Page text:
When my sister and I traveled to North Carolina a woman said to us at our campground, “Y’all sure come a long way to live like hobos in the woods.” It was funny and we love to quote her. In true Right Kind Of Lost fashion, I love pretending to be homeless when I travel. I save so much money by sleeping in my car instead of paying for hotels. This allows me to travel more and go farther.
And I much as I joke about living like I’m homeless or like “hobos in the woods,” it is a choice I have. When conditions get too uncomfortable or something happens to make me worry, I can always leave and go back to my nice warm bed. In fact, on a trip last September to California, I got creeped out by some men. So I left and went to a motel where I could lock myself in. I had a nice bed and a much-needed shower.
But unfortunately, not everyone has that choice. One thing about living out of my car while traveling is that it makes me more sympathetic towards those who do not have a home. It makes me more empathetic to those who don’t have the option to leave when things get uncomfortable or dangerous.
We tend to look at homeless people as foreigners, people we don’t understand; therefore, we distance ourselves from them. There’s an “us and them” mentality. Once when I was in high school hanging out with my friends, we huddled together under a shared blanket in a park on the main drag of downtown. Because we were not yet 21, we chose the park because there wasn’t much else to do. A group of people walked by and we heard a man say, “Oh God, the homeless.”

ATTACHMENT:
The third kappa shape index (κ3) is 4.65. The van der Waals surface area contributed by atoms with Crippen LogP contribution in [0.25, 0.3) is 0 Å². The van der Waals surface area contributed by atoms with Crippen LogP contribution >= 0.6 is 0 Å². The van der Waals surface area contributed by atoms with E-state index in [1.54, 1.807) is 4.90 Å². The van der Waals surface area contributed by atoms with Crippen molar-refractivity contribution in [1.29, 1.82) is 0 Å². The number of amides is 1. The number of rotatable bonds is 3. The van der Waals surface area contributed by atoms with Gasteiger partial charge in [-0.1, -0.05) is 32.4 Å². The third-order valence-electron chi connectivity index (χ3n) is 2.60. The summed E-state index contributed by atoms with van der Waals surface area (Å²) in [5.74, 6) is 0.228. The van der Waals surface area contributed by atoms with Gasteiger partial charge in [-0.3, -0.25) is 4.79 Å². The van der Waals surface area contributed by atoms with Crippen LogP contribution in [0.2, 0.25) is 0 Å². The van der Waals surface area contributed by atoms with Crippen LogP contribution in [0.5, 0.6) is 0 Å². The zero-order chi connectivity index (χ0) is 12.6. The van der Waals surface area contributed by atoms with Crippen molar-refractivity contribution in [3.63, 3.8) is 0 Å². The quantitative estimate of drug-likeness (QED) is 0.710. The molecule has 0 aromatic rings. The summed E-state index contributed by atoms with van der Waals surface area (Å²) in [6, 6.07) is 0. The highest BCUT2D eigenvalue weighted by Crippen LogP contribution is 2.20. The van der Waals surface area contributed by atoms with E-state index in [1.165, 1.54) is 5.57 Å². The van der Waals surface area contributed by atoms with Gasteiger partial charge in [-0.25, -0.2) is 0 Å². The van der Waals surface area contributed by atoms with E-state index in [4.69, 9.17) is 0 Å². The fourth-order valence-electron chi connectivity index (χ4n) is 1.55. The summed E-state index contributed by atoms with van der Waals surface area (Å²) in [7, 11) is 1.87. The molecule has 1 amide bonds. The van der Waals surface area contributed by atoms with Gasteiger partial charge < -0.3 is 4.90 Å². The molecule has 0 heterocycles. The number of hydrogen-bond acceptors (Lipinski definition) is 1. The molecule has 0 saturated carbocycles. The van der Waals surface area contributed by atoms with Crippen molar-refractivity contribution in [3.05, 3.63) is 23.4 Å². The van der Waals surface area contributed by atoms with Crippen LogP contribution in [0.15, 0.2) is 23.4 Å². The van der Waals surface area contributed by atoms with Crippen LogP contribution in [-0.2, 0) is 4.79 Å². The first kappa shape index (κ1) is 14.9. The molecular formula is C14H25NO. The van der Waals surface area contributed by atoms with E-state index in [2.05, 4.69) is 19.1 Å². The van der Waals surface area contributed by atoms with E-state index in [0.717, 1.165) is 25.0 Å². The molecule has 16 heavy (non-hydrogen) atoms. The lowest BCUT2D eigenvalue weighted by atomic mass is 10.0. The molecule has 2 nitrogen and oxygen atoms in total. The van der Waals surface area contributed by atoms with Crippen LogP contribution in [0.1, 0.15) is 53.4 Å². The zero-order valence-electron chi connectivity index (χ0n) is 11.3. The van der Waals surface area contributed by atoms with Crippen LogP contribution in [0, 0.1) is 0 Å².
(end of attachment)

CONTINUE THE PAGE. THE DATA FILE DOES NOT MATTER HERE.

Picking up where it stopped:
If we look at homeless people as a foreign concept, then we don’t have to identify with them. And if we don’t identify with them, then we cannot end up like them. We are safe. That will never be us. And honestly, I used to not understand homelessness. I am fortunate to have a close family and a larger support system of friends. If something bad happens to me, I have a plethora of people who would take me in. But some people don’t have that.
This week as the temperatures dropped to record lows for many areas, I volunteered at the warming shelter. Another volunteer turned to me and said, “Times like these really show you what you take for granted.” And she is so right. We complain when our power goes out during a storm, but we still have a roof over our heads. And most of us probably don’t have to worry about literally freezing to death.
As a Christian, I believe we are supposed to take care of those less fortunate than us. And using your privilege to help others is a blessing. One thing I like to do is to serve those who are homeless. Not just help them, but serve them. One of the homeless shelters in the town where I live provides big Thanksgiving and Christmas meals. At these dinners, the volunteers are like the waitstaff at a restaurant. They bring them their dinner, get them drink refills, and bring seconds if asked.
I really like this concept because it helps lift up people who spend most of their lives being looked down on. When you do volunteer in this way, you find out “the homeless” are people, just like you. And you see the power of a warm smile and genuine care to help make someone’s world a little bit better.